The GT Veloce in Papua New Guinea!...

I just received a few photos from a previous owner who had my coupe in the late 70’s/early 80’s. Some people were dubious that my car was in PNG considering it was sold new in Sydney but here’s the proof! The previous owner was a pilot up there and took the car over. Looks like lots of fun twisty roads to drive on. I googled the lookout and the last photo is a pic looking down and the twisty road leading up to it. Kassam Pass rises 5000 feet over 10 kilometres. I have the original PNG number plate shown in the photos sitting next to me on my shelf at work....

Travel all over the Countryside...

After getting the car home and tucked away it was time to have a good look at what I had bought. It was a lot better than my previous rusty project. The story goes that the previous owner (PO) took the car to a body shop to get a few bits fixed and a new paint job. When he came back a while later to check on the car the shop had completely stripped the car, blasted it to bare metal and were repairing the panels. Interestingly they were lead swiping which isnt used much anymore. He flipped his lid as it was going to cos way more than he anticipated, so he took the car home as is. The car languished for a while before he decided to move it on. Well so begins its garage/shed-surfing adventure. Over many years it has moved around the state. Rumour has it, it has even been in Papau New Guinea, but I suspect that was when it was road-going. The stalled restoration began in Atherton in the North Queensland Tablelands,then to Toowoomba, Bundaberg, Kingaroy, and now...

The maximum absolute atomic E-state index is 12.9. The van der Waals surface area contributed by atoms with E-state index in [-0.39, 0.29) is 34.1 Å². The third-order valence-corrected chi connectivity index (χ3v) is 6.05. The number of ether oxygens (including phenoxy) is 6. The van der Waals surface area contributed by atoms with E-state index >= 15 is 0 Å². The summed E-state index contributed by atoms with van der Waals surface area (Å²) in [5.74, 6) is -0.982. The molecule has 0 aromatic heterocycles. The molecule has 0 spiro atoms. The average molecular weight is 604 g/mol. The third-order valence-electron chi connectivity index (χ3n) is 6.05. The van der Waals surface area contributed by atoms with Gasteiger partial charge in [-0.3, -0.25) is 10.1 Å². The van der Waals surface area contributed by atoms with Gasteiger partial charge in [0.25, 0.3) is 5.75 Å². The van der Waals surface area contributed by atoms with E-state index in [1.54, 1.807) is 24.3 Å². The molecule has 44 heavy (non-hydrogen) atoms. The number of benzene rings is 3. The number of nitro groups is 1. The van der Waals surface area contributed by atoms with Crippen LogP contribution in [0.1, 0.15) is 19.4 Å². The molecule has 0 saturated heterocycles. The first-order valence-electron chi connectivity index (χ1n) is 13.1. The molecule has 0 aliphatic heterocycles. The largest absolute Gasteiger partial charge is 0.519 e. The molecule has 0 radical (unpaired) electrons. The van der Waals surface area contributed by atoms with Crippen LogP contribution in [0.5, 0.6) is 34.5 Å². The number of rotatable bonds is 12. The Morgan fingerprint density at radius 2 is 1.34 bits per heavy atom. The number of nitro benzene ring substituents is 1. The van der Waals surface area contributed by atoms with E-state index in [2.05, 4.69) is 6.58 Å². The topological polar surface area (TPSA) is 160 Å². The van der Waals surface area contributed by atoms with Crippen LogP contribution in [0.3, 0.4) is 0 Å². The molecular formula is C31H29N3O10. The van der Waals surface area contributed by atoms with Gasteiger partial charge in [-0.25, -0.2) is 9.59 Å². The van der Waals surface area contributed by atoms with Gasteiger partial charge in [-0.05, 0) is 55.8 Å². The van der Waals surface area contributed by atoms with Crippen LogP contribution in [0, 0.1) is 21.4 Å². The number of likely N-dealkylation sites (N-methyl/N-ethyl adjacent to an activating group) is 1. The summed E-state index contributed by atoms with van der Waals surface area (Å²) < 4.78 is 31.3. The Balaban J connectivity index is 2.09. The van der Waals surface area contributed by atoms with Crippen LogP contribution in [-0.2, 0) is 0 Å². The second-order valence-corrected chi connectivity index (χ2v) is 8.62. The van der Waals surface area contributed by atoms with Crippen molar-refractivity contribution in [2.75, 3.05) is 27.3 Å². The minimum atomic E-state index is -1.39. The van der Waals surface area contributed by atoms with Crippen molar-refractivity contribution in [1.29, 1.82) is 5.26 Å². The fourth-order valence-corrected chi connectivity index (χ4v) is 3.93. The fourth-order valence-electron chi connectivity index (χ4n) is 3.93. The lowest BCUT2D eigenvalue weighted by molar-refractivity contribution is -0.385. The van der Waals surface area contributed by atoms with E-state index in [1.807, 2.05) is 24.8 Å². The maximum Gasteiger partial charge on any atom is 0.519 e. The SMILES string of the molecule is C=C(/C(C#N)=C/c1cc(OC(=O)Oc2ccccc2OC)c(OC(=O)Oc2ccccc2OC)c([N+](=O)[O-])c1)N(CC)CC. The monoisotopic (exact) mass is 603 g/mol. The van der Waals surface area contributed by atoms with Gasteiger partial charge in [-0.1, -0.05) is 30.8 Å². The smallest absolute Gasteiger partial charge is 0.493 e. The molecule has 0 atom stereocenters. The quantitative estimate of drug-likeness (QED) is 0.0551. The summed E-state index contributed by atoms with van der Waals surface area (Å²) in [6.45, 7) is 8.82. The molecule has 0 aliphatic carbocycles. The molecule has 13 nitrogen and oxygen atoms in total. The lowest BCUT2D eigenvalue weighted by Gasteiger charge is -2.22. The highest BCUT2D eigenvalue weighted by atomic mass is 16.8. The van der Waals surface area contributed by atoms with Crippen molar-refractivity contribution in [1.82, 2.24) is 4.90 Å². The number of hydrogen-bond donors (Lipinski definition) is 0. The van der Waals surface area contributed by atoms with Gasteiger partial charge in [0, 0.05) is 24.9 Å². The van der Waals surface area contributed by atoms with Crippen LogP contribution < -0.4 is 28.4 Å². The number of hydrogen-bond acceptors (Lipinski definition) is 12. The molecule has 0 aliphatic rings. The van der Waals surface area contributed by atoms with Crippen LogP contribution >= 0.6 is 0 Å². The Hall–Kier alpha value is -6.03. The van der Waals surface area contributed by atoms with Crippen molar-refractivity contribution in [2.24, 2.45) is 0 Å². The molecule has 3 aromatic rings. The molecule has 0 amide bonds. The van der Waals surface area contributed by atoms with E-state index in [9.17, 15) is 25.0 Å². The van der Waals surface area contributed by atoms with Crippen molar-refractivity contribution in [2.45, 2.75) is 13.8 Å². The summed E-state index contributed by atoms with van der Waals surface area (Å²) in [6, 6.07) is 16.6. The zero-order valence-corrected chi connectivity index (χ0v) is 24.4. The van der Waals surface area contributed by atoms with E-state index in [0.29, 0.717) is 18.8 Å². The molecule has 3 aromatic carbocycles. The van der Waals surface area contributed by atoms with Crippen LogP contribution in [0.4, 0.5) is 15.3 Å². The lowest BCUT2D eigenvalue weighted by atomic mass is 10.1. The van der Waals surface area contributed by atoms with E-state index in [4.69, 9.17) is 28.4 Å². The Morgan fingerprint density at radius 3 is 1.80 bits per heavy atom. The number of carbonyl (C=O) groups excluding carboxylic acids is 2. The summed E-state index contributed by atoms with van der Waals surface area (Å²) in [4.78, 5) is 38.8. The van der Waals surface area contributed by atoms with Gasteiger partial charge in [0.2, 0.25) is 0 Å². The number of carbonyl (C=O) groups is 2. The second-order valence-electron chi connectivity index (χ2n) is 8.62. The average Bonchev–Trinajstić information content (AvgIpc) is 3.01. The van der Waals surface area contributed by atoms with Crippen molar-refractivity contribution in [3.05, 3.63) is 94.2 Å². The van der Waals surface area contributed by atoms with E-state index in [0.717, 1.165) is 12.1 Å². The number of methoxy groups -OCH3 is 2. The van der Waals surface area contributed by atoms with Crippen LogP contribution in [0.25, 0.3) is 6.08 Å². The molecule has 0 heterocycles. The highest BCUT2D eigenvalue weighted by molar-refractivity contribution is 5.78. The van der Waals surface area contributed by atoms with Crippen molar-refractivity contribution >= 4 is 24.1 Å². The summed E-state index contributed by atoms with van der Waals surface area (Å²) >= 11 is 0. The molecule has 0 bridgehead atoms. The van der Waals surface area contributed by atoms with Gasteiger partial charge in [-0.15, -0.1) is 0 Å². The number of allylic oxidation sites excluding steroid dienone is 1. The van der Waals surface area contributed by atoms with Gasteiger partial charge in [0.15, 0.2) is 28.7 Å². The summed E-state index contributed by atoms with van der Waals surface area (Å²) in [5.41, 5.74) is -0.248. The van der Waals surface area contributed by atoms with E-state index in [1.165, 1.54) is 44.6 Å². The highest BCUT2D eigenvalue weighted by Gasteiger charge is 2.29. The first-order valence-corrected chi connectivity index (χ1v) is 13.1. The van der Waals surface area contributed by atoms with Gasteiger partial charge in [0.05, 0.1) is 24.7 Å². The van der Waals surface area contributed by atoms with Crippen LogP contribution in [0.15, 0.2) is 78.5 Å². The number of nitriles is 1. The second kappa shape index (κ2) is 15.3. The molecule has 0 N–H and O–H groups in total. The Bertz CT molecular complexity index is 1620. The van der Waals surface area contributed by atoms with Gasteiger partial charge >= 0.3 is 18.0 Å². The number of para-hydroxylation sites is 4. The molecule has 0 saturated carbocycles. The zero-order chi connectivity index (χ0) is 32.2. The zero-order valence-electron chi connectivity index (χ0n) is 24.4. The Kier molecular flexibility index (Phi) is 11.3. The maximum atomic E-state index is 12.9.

Always Looking For Another...

After years of going out to my garage to look at a very rusty and bent Sprint GT project sitting there, I was beginning to think it would be 20 years before I could resurrect it. Along comes a fellow alfa nut friend who is trying to thin out his double digit cars that are crowding his parent’s shed! He says he feels sorry for me with the rusty project car I have and has a Sprint GT Veloce shell that would give me a head start and a little less money to throw into the pit. Wife negotiations begin (any woman that remains married to an alfaholic is to be appreciated) and the deal is done. I do a bit of research into which model it is by contacting the Alfa Archives. It is AR299772 which doesnt even show up in the Fusi lists. But Centro Documentazione Alfa Romeo say: AR 299772 originally corresponds to an Alfa Romeo Giulia Sprint GT Veloce RHD (105.37), manufactured on the 17th October 1967 and sold on the 10th November 1967 to Alec Mildren from Pymble , Australia . So it really is quite latein production for the 1600 GT Veloce. Probably a bit of crossover with the 1750 Series 1. Other than the bare shell, I did also get the original 1600 which is in a bit of a sad state, some would say its best use is a boat anchor but I will make sure I always keep it with the car even if I dont use it. One Saturday off I go with my mate on a 4 hour roadtrip to pick it up where it is stored in a warehouse of a government scientific facility in Bundaberg. Not too sure what they do...